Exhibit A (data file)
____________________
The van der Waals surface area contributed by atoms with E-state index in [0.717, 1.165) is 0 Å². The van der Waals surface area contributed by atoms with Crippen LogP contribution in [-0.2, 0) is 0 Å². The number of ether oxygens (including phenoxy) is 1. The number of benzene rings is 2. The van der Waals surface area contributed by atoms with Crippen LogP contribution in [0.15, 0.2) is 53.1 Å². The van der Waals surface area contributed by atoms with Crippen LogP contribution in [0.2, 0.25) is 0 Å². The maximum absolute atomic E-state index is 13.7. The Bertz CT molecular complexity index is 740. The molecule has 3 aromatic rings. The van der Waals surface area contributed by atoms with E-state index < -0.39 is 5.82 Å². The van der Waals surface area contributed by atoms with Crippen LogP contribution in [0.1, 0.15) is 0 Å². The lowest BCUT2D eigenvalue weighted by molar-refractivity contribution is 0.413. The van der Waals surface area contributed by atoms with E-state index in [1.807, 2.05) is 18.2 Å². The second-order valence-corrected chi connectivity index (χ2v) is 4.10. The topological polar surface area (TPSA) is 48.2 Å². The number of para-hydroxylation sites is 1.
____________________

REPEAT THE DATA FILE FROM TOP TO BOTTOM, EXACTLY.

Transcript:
The van der Waals surface area contributed by atoms with E-state index in [0.717, 1.165) is 0 Å². The van der Waals surface area contributed by atoms with Crippen LogP contribution in [-0.2, 0) is 0 Å². The number of ether oxygens (including phenoxy) is 1. The number of benzene rings is 2. The van der Waals surface area contributed by atoms with Crippen LogP contribution in [0.15, 0.2) is 53.1 Å². The van der Waals surface area contributed by atoms with Crippen LogP contribution in [0.2, 0.25) is 0 Å². The maximum absolute atomic E-state index is 13.7. The Bertz CT molecular complexity index is 740. The molecule has 3 aromatic rings. The van der Waals surface area contributed by atoms with E-state index < -0.39 is 5.82 Å². The van der Waals surface area contributed by atoms with Crippen LogP contribution in [0.1, 0.15) is 0 Å². The lowest BCUT2D eigenvalue weighted by molar-refractivity contribution is 0.413. The van der Waals surface area contributed by atoms with E-state index in [1.807, 2.05) is 18.2 Å². The second-order valence-corrected chi connectivity index (χ2v) is 4.10. The topological polar surface area (TPSA) is 48.2 Å². The number of para-hydroxylation sites is 1.